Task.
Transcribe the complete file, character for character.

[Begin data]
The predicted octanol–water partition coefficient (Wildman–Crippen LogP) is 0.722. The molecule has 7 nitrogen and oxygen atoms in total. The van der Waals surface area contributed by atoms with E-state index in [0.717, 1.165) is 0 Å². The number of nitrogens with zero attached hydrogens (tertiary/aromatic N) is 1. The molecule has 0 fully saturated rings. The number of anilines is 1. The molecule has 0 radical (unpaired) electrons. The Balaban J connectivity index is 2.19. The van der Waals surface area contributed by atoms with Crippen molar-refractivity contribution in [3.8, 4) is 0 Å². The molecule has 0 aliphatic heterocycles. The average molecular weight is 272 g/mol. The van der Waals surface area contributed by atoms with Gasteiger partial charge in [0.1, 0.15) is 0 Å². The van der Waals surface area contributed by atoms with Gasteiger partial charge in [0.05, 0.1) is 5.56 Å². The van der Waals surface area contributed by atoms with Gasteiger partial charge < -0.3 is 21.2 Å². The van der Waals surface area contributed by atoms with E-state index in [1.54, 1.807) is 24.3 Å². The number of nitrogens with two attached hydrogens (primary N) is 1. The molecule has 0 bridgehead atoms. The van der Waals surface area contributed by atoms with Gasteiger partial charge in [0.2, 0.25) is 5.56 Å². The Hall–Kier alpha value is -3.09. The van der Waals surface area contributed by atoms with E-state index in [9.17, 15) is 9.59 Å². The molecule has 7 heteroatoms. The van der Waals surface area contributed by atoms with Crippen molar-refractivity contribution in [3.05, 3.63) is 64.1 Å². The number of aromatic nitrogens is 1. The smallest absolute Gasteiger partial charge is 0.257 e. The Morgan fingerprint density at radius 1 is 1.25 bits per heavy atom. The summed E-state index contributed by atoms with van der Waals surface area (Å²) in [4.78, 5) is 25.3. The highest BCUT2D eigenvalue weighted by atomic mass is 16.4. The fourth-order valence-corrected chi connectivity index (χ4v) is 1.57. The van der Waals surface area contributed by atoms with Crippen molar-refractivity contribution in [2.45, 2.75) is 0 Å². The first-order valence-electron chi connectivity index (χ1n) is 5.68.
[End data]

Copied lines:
The predicted octanol–water partition coefficient (Wildman–Crippen LogP) is 0.722. The molecule has 7 nitrogen and oxygen atoms in total. The van der Waals surface area contributed by atoms with E-state index in [0.717, 1.165) is 0 Å². The number of nitrogens with zero attached hydrogens (tertiary/aromatic N) is 1. The molecule has 0 fully saturated rings. The number of anilines is 1. The molecule has 0 radical (unpaired) electrons. The Balaban J connectivity index is 2.19. The van der Waals surface area contributed by atoms with Crippen molar-refractivity contribution in [3.8, 4) is 0 Å². The molecule has 0 aliphatic heterocycles. The average molecular weight is 272 g/mol. The van der Waals surface area contributed by atoms with Gasteiger partial charge in [0.1, 0.15) is 0 Å². The van der Waals surface area contributed by atoms with Gasteiger partial charge in [0.05, 0.1) is 5.56 Å². The van der Waals surface area contributed by atoms with Gasteiger partial charge < -0.3 is 21.2 Å². The van der Waals surface area contributed by atoms with E-state index in [1.54, 1.807) is 24.3 Å². The number of nitrogens with two attached hydrogens (primary N) is 1. The molecule has 0 bridgehead atoms. The van der Waals surface area contributed by atoms with Gasteiger partial charge in [0.2, 0.25) is 5.56 Å². The Hall–Kier alpha value is -3.09. The van der Waals surface area contributed by atoms with E-state index in [9.17, 15) is 9.59 Å². The molecule has 7 heteroatoms. The van der Waals surface area contributed by atoms with Crippen molar-refractivity contribution in [3.05, 3.63) is 64.1 Å². The number of aromatic nitrogens is 1. The smallest absolute Gasteiger partial charge is 0.257 e. The Morgan fingerprint density at radius 1 is 1.25 bits per heavy atom. The summed E-state index contributed by atoms with van der Waals surface area (Å²) in [4.78, 5) is 25.3. The highest BCUT2D eigenvalue weighted by atomic mass is 16.4. The fourth-order valence-corrected chi connectivity index (χ4v) is 1.57. The van der Waals surface area contributed by atoms with Crippen molar-refractivity contribution in [2.45, 2.75) is 0 Å². The first-order valence-electron chi connectivity index (χ1n) is 5.68.